I’m an enthusiastic practitioner and proponent of ‘goal-free methods’ (including Outcome Harvesting, QuIP etc). As Hur Hassnain mentioned below, I increasingly wondering whether the term ‘goal-free’ has outlived its original usefulness, and may require an update. (Or, to be even more daring, perhaps the underlying concept could also use clarification and refreshing.)
I say this for several reasons:
1. None of the programs to which I apply ‘goal-free’ methods in the peacebuilding space (broadly defined) are without goals. They all have a goal, albeit sometimes a loosely defined one. We do in fact center that goal during the evaluation process; if not, how would we discern whether or not the program is moving and influencing in the intended direction? However those programs are often without specific objectives, or else they have objectives that are set aside for purposes of a particular evaluation exercise. Hence the potentially awkward alternative term ‘objective-free evaluation.’
2. The term ‘goal-free’ doesn’t allude in any helpful way to the reasons why such methods are currently used. As I understand it, the original reason for using goal-free methods was largely to avoid confirmation bias. More recently, the common reasons center around the impossibility or undesirability of accurately predicting results in advance in certain settings. This applies to social change efforts in highly complex fast-changing contexts and also, less commonly, to programs that are driven by iterative participant-led planning. The alternative term that I prefer here is ’emergent’- the program results are emergent, and so are the evaluation methods.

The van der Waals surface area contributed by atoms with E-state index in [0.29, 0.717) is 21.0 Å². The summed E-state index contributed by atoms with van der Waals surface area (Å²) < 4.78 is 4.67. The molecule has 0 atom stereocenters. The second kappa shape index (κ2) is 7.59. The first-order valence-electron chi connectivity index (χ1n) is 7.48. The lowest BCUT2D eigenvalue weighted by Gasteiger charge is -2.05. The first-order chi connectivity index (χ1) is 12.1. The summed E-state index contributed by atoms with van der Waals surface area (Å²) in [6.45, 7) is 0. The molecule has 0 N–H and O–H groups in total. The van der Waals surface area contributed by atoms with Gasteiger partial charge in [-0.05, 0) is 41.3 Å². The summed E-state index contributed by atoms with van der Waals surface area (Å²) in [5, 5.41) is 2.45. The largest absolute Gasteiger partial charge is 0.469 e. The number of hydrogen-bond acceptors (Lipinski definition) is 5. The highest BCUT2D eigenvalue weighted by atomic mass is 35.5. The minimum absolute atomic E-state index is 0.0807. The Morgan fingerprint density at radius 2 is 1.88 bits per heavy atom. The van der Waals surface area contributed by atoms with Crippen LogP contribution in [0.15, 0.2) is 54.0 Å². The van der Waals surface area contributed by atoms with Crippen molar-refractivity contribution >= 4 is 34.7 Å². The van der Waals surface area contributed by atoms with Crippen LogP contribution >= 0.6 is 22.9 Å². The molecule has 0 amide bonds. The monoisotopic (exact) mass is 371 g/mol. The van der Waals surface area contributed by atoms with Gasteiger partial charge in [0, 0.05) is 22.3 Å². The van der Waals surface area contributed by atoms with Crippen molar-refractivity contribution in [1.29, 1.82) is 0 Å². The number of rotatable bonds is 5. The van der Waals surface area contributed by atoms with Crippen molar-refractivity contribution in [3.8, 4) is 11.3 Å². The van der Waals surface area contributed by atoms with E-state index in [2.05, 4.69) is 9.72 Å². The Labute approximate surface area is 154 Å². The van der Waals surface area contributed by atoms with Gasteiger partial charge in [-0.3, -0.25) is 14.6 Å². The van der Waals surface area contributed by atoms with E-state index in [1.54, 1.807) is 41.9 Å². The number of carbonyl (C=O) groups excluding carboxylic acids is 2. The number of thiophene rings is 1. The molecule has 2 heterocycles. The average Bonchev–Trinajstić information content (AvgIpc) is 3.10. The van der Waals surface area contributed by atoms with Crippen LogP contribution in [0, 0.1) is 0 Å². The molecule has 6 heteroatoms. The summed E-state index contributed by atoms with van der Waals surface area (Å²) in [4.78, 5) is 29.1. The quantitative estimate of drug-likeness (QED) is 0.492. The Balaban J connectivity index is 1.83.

3. The term ‘goal-free’ seems to come across as alien, rigid and unrealistic with most audiences. Only the ‘evaluation nerds’ among us know what it means. Speaking for myself, this is a very real problem as I try to promote awareness of the benefits and limitations of goal-free methods among my clients and constituencies. I find myself avoiding the term ‘goal-free’ and talking instead about ’emergence.’ I don’t think I’m alone in this. I believe that the potentially outdated terminology may actually be holding back the development of the field.
What do others think about this challenging issue?
Ripple – Peace Research & Consulting LLC